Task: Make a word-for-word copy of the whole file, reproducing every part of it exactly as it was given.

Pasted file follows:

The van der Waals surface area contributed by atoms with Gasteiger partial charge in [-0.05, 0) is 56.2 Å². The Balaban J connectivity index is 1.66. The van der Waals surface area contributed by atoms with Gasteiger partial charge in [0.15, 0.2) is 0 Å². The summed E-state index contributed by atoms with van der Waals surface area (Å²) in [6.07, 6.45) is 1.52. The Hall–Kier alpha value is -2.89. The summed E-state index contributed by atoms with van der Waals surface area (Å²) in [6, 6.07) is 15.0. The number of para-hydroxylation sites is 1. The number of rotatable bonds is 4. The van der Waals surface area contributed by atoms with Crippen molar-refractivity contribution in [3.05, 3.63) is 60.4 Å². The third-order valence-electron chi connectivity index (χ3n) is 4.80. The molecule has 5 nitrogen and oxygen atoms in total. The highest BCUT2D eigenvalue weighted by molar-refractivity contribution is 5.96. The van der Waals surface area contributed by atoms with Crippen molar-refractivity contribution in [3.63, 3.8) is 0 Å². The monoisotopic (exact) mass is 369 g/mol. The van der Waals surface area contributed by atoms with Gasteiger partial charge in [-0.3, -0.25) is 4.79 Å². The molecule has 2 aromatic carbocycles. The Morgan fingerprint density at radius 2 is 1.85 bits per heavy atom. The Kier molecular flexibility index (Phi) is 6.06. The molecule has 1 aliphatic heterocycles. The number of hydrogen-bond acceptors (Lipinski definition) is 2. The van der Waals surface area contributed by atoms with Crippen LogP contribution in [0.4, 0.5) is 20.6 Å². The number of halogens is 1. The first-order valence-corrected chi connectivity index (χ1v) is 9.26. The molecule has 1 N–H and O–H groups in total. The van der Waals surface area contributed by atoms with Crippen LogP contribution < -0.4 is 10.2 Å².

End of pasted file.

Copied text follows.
The van der Waals surface area contributed by atoms with Gasteiger partial charge in [-0.05, 0) is 56.2 Å². The Balaban J connectivity index is 1.66. The van der Waals surface area contributed by atoms with Gasteiger partial charge in [0.15, 0.2) is 0 Å². The summed E-state index contributed by atoms with van der Waals surface area (Å²) in [6.07, 6.45) is 1.52. The Hall–Kier alpha value is -2.89. The summed E-state index contributed by atoms with van der Waals surface area (Å²) in [6, 6.07) is 15.0. The number of para-hydroxylation sites is 1. The number of rotatable bonds is 4. The van der Waals surface area contributed by atoms with Crippen molar-refractivity contribution in [3.05, 3.63) is 60.4 Å². The third-order valence-electron chi connectivity index (χ3n) is 4.80. The molecule has 5 nitrogen and oxygen atoms in total. The highest BCUT2D eigenvalue weighted by molar-refractivity contribution is 5.96. The van der Waals surface area contributed by atoms with Crippen molar-refractivity contribution in [3.63, 3.8) is 0 Å². The monoisotopic (exact) mass is 369 g/mol. The van der Waals surface area contributed by atoms with Gasteiger partial charge in [-0.3, -0.25) is 4.79 Å². The molecule has 2 aromatic carbocycles. The Morgan fingerprint density at radius 2 is 1.85 bits per heavy atom. The Kier molecular flexibility index (Phi) is 6.06. The molecule has 1 aliphatic heterocycles. The number of hydrogen-bond acceptors (Lipinski definition) is 2. The van der Waals surface area contributed by atoms with Crippen LogP contribution in [0.4, 0.5) is 20.6 Å². The number of halogens is 1. The first-order valence-corrected chi connectivity index (χ1v) is 9.26. The molecule has 1 N–H and O–H groups in total. The van der Waals surface area contributed by atoms with Crippen LogP contribution < -0.4 is 10.2 Å².